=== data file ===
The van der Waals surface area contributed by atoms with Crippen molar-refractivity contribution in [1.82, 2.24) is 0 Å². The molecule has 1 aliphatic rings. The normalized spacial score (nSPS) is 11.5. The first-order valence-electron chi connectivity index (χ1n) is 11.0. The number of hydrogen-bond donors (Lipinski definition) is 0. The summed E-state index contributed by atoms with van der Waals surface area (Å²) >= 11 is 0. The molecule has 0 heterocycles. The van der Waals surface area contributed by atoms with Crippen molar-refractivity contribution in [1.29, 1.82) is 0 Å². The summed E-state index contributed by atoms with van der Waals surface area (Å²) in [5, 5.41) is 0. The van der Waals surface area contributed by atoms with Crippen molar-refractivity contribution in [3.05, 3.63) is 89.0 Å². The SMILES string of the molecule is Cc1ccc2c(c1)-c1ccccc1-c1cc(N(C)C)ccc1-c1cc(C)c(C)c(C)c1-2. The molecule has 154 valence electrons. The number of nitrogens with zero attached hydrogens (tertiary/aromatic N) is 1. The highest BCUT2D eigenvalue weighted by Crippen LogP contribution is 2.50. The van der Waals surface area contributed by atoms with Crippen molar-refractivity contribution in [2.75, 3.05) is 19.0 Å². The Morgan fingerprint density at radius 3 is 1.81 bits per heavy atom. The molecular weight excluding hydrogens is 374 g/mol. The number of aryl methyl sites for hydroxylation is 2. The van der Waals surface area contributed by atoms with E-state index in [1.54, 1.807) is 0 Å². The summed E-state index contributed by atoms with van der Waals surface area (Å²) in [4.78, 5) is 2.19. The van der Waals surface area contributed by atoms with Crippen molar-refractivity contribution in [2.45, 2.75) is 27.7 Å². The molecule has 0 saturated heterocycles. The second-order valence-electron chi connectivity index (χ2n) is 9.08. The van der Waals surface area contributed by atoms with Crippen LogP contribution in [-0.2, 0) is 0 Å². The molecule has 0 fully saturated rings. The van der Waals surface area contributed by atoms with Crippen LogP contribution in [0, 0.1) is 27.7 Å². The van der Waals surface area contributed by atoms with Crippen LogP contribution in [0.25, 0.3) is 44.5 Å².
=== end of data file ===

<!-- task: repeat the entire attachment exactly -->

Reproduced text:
The van der Waals surface area contributed by atoms with Crippen molar-refractivity contribution in [1.82, 2.24) is 0 Å². The molecule has 1 aliphatic rings. The normalized spacial score (nSPS) is 11.5. The first-order valence-electron chi connectivity index (χ1n) is 11.0. The number of hydrogen-bond donors (Lipinski definition) is 0. The summed E-state index contributed by atoms with van der Waals surface area (Å²) >= 11 is 0. The molecule has 0 heterocycles. The van der Waals surface area contributed by atoms with Crippen molar-refractivity contribution in [1.29, 1.82) is 0 Å². The summed E-state index contributed by atoms with van der Waals surface area (Å²) in [5, 5.41) is 0. The van der Waals surface area contributed by atoms with Crippen molar-refractivity contribution in [3.05, 3.63) is 89.0 Å². The SMILES string of the molecule is Cc1ccc2c(c1)-c1ccccc1-c1cc(N(C)C)ccc1-c1cc(C)c(C)c(C)c1-2. The molecule has 154 valence electrons. The number of nitrogens with zero attached hydrogens (tertiary/aromatic N) is 1. The highest BCUT2D eigenvalue weighted by Crippen LogP contribution is 2.50. The van der Waals surface area contributed by atoms with Crippen molar-refractivity contribution in [2.75, 3.05) is 19.0 Å². The Morgan fingerprint density at radius 3 is 1.81 bits per heavy atom. The molecular weight excluding hydrogens is 374 g/mol. The number of aryl methyl sites for hydroxylation is 2. The van der Waals surface area contributed by atoms with E-state index in [1.54, 1.807) is 0 Å². The summed E-state index contributed by atoms with van der Waals surface area (Å²) in [4.78, 5) is 2.19. The van der Waals surface area contributed by atoms with Crippen molar-refractivity contribution in [2.45, 2.75) is 27.7 Å². The molecule has 0 saturated heterocycles. The second-order valence-electron chi connectivity index (χ2n) is 9.08. The van der Waals surface area contributed by atoms with Crippen LogP contribution in [-0.2, 0) is 0 Å². The molecule has 0 fully saturated rings. The van der Waals surface area contributed by atoms with Crippen LogP contribution in [0, 0.1) is 27.7 Å². The van der Waals surface area contributed by atoms with Crippen LogP contribution in [0.25, 0.3) is 44.5 Å².